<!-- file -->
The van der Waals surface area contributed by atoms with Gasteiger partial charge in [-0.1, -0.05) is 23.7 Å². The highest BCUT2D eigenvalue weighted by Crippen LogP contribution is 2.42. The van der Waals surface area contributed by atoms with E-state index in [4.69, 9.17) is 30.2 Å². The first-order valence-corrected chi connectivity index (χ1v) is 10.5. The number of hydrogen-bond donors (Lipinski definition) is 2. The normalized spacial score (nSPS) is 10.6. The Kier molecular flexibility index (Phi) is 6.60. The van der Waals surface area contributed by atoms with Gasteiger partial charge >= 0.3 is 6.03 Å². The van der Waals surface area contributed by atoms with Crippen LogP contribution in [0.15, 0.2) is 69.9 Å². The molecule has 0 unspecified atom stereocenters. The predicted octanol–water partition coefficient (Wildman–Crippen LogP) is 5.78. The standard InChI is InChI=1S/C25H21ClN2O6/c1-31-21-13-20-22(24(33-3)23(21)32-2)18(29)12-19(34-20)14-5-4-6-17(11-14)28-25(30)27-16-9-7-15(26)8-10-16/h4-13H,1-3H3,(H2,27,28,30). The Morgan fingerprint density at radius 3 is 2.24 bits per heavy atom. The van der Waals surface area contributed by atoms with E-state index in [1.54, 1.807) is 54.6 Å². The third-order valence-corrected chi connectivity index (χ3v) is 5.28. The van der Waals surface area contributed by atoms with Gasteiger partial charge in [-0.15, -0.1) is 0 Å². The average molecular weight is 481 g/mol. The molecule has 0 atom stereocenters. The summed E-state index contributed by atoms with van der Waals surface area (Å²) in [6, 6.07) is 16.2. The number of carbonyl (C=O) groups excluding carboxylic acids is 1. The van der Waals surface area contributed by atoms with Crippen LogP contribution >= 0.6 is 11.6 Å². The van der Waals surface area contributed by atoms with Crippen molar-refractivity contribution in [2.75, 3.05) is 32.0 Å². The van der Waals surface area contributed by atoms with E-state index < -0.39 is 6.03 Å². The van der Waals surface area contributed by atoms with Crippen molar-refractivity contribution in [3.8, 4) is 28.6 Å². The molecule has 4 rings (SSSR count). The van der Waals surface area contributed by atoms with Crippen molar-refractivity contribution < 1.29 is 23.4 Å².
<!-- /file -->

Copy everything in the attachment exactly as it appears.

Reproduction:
The van der Waals surface area contributed by atoms with Gasteiger partial charge in [-0.1, -0.05) is 23.7 Å². The highest BCUT2D eigenvalue weighted by Crippen LogP contribution is 2.42. The van der Waals surface area contributed by atoms with E-state index in [4.69, 9.17) is 30.2 Å². The first-order valence-corrected chi connectivity index (χ1v) is 10.5. The number of hydrogen-bond donors (Lipinski definition) is 2. The normalized spacial score (nSPS) is 10.6. The Kier molecular flexibility index (Phi) is 6.60. The van der Waals surface area contributed by atoms with Gasteiger partial charge >= 0.3 is 6.03 Å². The van der Waals surface area contributed by atoms with Crippen LogP contribution in [0.15, 0.2) is 69.9 Å². The molecule has 0 unspecified atom stereocenters. The predicted octanol–water partition coefficient (Wildman–Crippen LogP) is 5.78. The standard InChI is InChI=1S/C25H21ClN2O6/c1-31-21-13-20-22(24(33-3)23(21)32-2)18(29)12-19(34-20)14-5-4-6-17(11-14)28-25(30)27-16-9-7-15(26)8-10-16/h4-13H,1-3H3,(H2,27,28,30). The Morgan fingerprint density at radius 3 is 2.24 bits per heavy atom. The van der Waals surface area contributed by atoms with E-state index in [1.54, 1.807) is 54.6 Å². The third-order valence-corrected chi connectivity index (χ3v) is 5.28. The van der Waals surface area contributed by atoms with Gasteiger partial charge in [-0.15, -0.1) is 0 Å². The average molecular weight is 481 g/mol. The molecule has 0 atom stereocenters. The summed E-state index contributed by atoms with van der Waals surface area (Å²) in [6, 6.07) is 16.2. The number of carbonyl (C=O) groups excluding carboxylic acids is 1. The van der Waals surface area contributed by atoms with Crippen LogP contribution >= 0.6 is 11.6 Å². The van der Waals surface area contributed by atoms with Crippen molar-refractivity contribution in [2.75, 3.05) is 32.0 Å². The van der Waals surface area contributed by atoms with E-state index < -0.39 is 6.03 Å². The van der Waals surface area contributed by atoms with Crippen molar-refractivity contribution in [3.8, 4) is 28.6 Å². The molecule has 4 rings (SSSR count). The van der Waals surface area contributed by atoms with Crippen molar-refractivity contribution < 1.29 is 23.4 Å².